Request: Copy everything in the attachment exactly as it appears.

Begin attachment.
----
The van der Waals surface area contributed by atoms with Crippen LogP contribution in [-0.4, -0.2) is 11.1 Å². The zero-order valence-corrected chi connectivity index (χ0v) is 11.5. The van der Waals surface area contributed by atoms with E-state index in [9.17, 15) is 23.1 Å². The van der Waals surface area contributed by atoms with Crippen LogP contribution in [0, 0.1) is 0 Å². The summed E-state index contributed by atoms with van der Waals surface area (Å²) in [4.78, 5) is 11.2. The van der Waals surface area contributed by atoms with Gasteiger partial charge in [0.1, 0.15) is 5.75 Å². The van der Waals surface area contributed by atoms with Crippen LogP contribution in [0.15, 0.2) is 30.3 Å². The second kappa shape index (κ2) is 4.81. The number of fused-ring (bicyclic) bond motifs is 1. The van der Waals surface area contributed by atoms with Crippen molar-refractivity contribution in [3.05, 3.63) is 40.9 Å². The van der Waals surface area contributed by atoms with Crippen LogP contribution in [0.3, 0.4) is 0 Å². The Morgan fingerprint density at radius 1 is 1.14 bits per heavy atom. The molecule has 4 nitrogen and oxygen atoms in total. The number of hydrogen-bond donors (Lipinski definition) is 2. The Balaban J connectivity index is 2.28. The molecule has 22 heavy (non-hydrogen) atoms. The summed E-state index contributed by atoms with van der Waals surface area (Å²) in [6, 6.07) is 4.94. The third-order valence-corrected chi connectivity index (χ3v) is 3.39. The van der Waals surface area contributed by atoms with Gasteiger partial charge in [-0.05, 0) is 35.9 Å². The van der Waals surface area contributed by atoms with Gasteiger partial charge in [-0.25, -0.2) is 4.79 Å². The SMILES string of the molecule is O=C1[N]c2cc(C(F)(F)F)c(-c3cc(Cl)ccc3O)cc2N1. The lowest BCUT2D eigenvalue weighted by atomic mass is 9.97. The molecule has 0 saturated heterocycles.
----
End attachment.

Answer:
The van der Waals surface area contributed by atoms with Crippen LogP contribution in [-0.4, -0.2) is 11.1 Å². The zero-order valence-corrected chi connectivity index (χ0v) is 11.5. The van der Waals surface area contributed by atoms with E-state index in [9.17, 15) is 23.1 Å². The van der Waals surface area contributed by atoms with Crippen LogP contribution in [0, 0.1) is 0 Å². The summed E-state index contributed by atoms with van der Waals surface area (Å²) in [4.78, 5) is 11.2. The van der Waals surface area contributed by atoms with Gasteiger partial charge in [0.1, 0.15) is 5.75 Å². The van der Waals surface area contributed by atoms with Crippen LogP contribution in [0.15, 0.2) is 30.3 Å². The second kappa shape index (κ2) is 4.81. The number of fused-ring (bicyclic) bond motifs is 1. The van der Waals surface area contributed by atoms with Crippen molar-refractivity contribution in [3.05, 3.63) is 40.9 Å². The van der Waals surface area contributed by atoms with Crippen LogP contribution in [0.3, 0.4) is 0 Å². The Morgan fingerprint density at radius 1 is 1.14 bits per heavy atom. The molecule has 4 nitrogen and oxygen atoms in total. The number of hydrogen-bond donors (Lipinski definition) is 2. The Balaban J connectivity index is 2.28. The molecule has 22 heavy (non-hydrogen) atoms. The summed E-state index contributed by atoms with van der Waals surface area (Å²) in [6, 6.07) is 4.94. The third-order valence-corrected chi connectivity index (χ3v) is 3.39. The van der Waals surface area contributed by atoms with Gasteiger partial charge in [-0.05, 0) is 35.9 Å². The van der Waals surface area contributed by atoms with Gasteiger partial charge in [-0.25, -0.2) is 4.79 Å². The SMILES string of the molecule is O=C1[N]c2cc(C(F)(F)F)c(-c3cc(Cl)ccc3O)cc2N1. The lowest BCUT2D eigenvalue weighted by atomic mass is 9.97. The molecule has 0 saturated heterocycles.